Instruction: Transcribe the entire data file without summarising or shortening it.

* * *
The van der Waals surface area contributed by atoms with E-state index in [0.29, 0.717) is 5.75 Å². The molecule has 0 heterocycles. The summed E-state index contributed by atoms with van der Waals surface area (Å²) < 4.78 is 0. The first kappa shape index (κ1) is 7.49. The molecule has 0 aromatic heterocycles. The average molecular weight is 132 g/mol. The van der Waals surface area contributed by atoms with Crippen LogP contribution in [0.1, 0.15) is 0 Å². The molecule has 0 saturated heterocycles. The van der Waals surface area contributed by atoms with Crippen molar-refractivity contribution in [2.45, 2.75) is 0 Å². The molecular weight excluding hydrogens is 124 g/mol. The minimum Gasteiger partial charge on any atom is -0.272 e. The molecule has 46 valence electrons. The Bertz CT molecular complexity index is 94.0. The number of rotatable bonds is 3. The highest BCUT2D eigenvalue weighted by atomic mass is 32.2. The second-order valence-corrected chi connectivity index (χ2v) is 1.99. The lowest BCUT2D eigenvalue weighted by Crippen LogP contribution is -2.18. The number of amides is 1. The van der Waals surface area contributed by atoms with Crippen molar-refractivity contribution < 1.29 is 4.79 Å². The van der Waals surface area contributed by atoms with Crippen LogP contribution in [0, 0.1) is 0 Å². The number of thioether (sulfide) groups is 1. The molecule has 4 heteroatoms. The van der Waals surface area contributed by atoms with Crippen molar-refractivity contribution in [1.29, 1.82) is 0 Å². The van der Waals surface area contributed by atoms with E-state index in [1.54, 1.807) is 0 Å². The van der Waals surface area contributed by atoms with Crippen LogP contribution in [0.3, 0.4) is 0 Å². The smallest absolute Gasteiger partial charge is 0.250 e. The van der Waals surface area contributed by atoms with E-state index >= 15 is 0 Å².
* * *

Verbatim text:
The van der Waals surface area contributed by atoms with E-state index in [0.29, 0.717) is 5.75 Å². The molecule has 0 heterocycles. The summed E-state index contributed by atoms with van der Waals surface area (Å²) < 4.78 is 0. The first kappa shape index (κ1) is 7.49. The molecule has 0 aromatic heterocycles. The average molecular weight is 132 g/mol. The van der Waals surface area contributed by atoms with Crippen LogP contribution in [0.1, 0.15) is 0 Å². The molecule has 0 saturated heterocycles. The van der Waals surface area contributed by atoms with Crippen molar-refractivity contribution in [2.45, 2.75) is 0 Å². The molecular weight excluding hydrogens is 124 g/mol. The minimum Gasteiger partial charge on any atom is -0.272 e. The molecule has 46 valence electrons. The Bertz CT molecular complexity index is 94.0. The number of rotatable bonds is 3. The highest BCUT2D eigenvalue weighted by atomic mass is 32.2. The second-order valence-corrected chi connectivity index (χ2v) is 1.99. The lowest BCUT2D eigenvalue weighted by Crippen LogP contribution is -2.18. The number of amides is 1. The van der Waals surface area contributed by atoms with Crippen molar-refractivity contribution < 1.29 is 4.79 Å². The van der Waals surface area contributed by atoms with Crippen LogP contribution in [0, 0.1) is 0 Å². The number of thioether (sulfide) groups is 1. The molecule has 4 heteroatoms. The van der Waals surface area contributed by atoms with Crippen molar-refractivity contribution in [1.29, 1.82) is 0 Å². The van der Waals surface area contributed by atoms with E-state index in [1.54, 1.807) is 0 Å². The van der Waals surface area contributed by atoms with Crippen LogP contribution in [0.3, 0.4) is 0 Å². The smallest absolute Gasteiger partial charge is 0.250 e. The van der Waals surface area contributed by atoms with E-state index >= 15 is 0 Å².